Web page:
The writer [unknown] heartily enjoyed a chat with him [unknown] over old times in Cooke where both were black-listed by the Republic Co. who were about the only ones at the time employing any men, he because he was suspected of knowing more than the superintendent, and I of being a busted tin horn gambler. We tried to recall the language we used in expressing our opinions of the company and of the world in general, as we sat holding down the corner of Jack Allen’s sidewalk, watching the fortunate bucket brigade marching to work, but memory failed us, and imagination would not come to the rescue, as present conditions are not equal to the emergency. It is almost unnecessary to state that the company did not operate but a short time, in consequence of such a suicidal move.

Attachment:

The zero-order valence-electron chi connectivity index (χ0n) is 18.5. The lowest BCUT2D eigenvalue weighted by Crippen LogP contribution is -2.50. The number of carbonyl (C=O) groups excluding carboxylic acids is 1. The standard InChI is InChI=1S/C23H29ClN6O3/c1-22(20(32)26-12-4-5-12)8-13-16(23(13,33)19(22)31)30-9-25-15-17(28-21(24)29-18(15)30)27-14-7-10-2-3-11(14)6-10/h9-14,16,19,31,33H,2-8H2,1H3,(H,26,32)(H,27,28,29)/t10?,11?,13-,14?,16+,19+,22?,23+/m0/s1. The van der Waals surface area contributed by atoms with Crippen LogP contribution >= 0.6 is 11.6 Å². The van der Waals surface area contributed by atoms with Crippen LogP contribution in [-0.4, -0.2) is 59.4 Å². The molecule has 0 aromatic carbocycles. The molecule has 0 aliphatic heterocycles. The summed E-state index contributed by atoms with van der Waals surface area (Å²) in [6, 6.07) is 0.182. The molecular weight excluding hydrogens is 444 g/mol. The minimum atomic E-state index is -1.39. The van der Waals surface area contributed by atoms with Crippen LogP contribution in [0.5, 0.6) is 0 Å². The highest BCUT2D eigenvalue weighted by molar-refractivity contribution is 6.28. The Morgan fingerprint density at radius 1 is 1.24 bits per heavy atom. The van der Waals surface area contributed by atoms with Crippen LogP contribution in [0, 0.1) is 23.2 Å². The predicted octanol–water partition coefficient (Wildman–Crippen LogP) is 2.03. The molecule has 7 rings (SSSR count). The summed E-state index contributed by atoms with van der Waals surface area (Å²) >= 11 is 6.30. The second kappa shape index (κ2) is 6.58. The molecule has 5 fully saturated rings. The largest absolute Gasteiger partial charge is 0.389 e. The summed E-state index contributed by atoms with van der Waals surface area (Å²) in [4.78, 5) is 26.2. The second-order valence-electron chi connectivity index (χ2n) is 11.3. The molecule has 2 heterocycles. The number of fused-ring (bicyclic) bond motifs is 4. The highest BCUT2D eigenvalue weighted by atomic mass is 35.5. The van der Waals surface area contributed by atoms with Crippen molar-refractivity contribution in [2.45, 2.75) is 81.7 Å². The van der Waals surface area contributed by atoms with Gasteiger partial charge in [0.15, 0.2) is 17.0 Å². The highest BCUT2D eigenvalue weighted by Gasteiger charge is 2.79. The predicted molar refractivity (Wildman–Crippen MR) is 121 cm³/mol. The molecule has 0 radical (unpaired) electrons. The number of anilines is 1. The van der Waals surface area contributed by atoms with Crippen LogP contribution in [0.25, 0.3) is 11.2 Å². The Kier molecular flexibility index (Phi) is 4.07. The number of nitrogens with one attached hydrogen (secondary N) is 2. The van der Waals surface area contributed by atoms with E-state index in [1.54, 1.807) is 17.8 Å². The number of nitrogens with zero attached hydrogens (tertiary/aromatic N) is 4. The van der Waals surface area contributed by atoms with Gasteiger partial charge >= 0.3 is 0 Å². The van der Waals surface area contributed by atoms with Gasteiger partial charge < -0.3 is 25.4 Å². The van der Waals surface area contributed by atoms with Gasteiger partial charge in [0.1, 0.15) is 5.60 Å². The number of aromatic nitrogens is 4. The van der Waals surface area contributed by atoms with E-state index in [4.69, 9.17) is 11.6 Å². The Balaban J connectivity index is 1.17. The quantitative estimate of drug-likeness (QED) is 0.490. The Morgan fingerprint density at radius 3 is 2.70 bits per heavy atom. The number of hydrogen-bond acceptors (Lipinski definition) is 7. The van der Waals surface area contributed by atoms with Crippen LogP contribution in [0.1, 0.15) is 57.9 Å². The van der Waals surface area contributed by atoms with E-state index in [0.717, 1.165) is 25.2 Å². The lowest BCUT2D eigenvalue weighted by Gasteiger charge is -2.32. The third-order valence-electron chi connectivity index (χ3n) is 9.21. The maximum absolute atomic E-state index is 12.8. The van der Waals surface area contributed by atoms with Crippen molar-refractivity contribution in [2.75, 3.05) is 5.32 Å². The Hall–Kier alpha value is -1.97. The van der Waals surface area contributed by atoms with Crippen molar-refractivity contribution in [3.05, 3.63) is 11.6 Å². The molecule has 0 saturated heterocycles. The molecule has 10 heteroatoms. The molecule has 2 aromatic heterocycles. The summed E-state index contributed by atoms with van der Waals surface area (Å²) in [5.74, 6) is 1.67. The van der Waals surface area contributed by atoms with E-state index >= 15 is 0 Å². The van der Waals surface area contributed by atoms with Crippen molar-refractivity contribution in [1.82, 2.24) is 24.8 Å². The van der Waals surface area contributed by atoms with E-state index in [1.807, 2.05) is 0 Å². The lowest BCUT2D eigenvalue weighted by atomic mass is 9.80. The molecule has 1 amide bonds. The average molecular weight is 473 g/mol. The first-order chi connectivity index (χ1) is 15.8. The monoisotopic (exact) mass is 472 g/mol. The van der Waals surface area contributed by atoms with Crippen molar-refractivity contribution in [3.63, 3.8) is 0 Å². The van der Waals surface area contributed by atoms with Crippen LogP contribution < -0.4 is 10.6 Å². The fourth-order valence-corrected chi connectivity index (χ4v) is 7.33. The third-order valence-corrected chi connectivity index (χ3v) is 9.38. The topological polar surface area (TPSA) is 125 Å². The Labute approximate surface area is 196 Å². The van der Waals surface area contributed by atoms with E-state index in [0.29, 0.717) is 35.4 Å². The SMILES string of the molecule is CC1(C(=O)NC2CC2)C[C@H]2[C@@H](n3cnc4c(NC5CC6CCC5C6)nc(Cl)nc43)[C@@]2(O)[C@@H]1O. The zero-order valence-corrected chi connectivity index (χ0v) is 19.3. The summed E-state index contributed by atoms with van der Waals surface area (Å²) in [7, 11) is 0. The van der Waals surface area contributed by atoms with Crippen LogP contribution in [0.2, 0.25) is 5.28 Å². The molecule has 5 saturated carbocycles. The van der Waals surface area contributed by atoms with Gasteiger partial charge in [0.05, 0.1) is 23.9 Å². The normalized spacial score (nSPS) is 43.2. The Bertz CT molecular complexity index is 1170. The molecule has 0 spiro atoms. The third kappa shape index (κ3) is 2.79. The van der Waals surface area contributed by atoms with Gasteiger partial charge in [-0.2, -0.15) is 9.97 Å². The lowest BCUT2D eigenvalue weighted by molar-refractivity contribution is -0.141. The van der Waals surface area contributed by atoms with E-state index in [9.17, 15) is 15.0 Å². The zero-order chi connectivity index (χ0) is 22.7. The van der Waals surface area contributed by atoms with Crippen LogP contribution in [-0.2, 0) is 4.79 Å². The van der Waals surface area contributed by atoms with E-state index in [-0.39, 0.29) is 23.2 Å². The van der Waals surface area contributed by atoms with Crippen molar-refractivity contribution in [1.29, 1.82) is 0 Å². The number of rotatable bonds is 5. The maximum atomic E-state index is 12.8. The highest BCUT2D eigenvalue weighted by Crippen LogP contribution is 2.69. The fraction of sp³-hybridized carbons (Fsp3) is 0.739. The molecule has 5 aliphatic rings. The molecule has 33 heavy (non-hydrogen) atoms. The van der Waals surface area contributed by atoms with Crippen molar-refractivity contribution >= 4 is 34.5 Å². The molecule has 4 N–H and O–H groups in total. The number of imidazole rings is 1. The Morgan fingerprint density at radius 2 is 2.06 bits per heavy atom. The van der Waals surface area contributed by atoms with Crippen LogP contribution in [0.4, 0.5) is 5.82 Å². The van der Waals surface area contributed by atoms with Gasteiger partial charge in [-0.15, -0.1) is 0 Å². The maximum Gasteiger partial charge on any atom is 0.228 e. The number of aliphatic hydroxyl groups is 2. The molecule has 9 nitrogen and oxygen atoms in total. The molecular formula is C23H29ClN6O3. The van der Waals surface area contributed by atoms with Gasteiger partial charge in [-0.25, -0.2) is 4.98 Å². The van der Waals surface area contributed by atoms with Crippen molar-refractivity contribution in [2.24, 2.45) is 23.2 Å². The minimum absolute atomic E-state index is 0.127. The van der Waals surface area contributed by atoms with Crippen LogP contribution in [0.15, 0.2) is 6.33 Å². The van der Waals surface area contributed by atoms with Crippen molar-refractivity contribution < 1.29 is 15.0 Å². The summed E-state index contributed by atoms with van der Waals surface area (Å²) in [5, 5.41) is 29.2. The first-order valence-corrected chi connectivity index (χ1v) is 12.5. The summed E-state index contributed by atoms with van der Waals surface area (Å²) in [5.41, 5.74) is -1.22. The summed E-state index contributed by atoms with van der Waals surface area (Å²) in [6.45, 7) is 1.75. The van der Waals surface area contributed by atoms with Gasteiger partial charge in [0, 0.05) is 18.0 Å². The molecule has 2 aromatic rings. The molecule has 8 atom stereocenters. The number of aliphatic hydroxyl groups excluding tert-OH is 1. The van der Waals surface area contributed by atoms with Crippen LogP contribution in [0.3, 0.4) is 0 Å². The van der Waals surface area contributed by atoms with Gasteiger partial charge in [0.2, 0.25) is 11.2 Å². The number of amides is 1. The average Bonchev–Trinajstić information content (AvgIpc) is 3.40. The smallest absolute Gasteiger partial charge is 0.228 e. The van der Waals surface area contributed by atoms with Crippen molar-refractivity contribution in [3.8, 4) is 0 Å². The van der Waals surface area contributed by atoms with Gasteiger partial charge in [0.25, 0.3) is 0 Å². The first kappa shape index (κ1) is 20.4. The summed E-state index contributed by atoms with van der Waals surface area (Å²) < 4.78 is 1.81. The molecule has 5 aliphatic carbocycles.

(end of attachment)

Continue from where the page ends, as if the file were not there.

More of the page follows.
The Helena Independent, March 18, 1893
SIXTEEN DAYS’ RUN
Result of the First Clean-Up From a Cyanide Mill at Cooke
W.E. Nichols, superintendent and gener...
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The Livingston Enterprise, December 13, 1890
W. J. Vin[n]edge of Cooke came down from that camp Thursday evening and will remain in the city until afte...
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The Livingston Enterprise, March 28, 1885
Among the Hayne’s series of extra large landscape photographs is one of Cooke City with Republic mountain tow...